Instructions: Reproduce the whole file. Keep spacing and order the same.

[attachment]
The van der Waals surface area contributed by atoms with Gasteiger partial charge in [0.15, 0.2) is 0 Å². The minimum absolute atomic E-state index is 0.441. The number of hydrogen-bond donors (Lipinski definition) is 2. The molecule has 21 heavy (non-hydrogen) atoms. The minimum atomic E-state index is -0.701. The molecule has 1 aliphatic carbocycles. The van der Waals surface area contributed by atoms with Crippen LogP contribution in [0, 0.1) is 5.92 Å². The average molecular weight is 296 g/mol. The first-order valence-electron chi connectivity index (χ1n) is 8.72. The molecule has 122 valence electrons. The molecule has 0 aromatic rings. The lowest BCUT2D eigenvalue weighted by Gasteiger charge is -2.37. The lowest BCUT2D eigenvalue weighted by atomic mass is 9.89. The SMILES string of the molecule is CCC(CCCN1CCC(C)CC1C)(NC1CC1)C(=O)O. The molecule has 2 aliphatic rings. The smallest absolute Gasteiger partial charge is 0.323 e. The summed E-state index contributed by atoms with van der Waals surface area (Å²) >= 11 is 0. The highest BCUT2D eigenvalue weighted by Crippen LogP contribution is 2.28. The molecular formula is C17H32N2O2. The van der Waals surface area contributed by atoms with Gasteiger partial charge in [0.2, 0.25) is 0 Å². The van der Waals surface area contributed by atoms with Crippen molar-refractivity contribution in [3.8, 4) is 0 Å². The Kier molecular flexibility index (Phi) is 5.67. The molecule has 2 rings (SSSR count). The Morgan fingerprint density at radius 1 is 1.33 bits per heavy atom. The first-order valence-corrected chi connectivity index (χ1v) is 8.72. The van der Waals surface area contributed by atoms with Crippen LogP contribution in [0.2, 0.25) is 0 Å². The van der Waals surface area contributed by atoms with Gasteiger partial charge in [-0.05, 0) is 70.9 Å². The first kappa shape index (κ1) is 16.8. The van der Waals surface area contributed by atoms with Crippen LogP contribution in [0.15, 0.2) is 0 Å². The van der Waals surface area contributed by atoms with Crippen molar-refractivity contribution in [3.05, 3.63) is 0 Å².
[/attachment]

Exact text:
The van der Waals surface area contributed by atoms with Gasteiger partial charge in [0.15, 0.2) is 0 Å². The minimum absolute atomic E-state index is 0.441. The number of hydrogen-bond donors (Lipinski definition) is 2. The molecule has 21 heavy (non-hydrogen) atoms. The minimum atomic E-state index is -0.701. The molecule has 1 aliphatic carbocycles. The van der Waals surface area contributed by atoms with Crippen LogP contribution in [0, 0.1) is 5.92 Å². The average molecular weight is 296 g/mol. The first-order valence-electron chi connectivity index (χ1n) is 8.72. The molecule has 122 valence electrons. The molecule has 0 aromatic rings. The lowest BCUT2D eigenvalue weighted by Gasteiger charge is -2.37. The lowest BCUT2D eigenvalue weighted by atomic mass is 9.89. The SMILES string of the molecule is CCC(CCCN1CCC(C)CC1C)(NC1CC1)C(=O)O. The molecule has 2 aliphatic rings. The smallest absolute Gasteiger partial charge is 0.323 e. The summed E-state index contributed by atoms with van der Waals surface area (Å²) >= 11 is 0. The highest BCUT2D eigenvalue weighted by Crippen LogP contribution is 2.28. The molecular formula is C17H32N2O2. The van der Waals surface area contributed by atoms with Gasteiger partial charge in [0.2, 0.25) is 0 Å². The van der Waals surface area contributed by atoms with Crippen molar-refractivity contribution in [3.8, 4) is 0 Å². The Kier molecular flexibility index (Phi) is 5.67. The molecule has 2 rings (SSSR count). The Morgan fingerprint density at radius 1 is 1.33 bits per heavy atom. The first-order valence-corrected chi connectivity index (χ1v) is 8.72. The van der Waals surface area contributed by atoms with Crippen LogP contribution in [0.2, 0.25) is 0 Å². The van der Waals surface area contributed by atoms with Gasteiger partial charge in [-0.05, 0) is 70.9 Å². The first kappa shape index (κ1) is 16.8. The van der Waals surface area contributed by atoms with Crippen LogP contribution in [0.15, 0.2) is 0 Å². The van der Waals surface area contributed by atoms with Crippen molar-refractivity contribution in [3.05, 3.63) is 0 Å².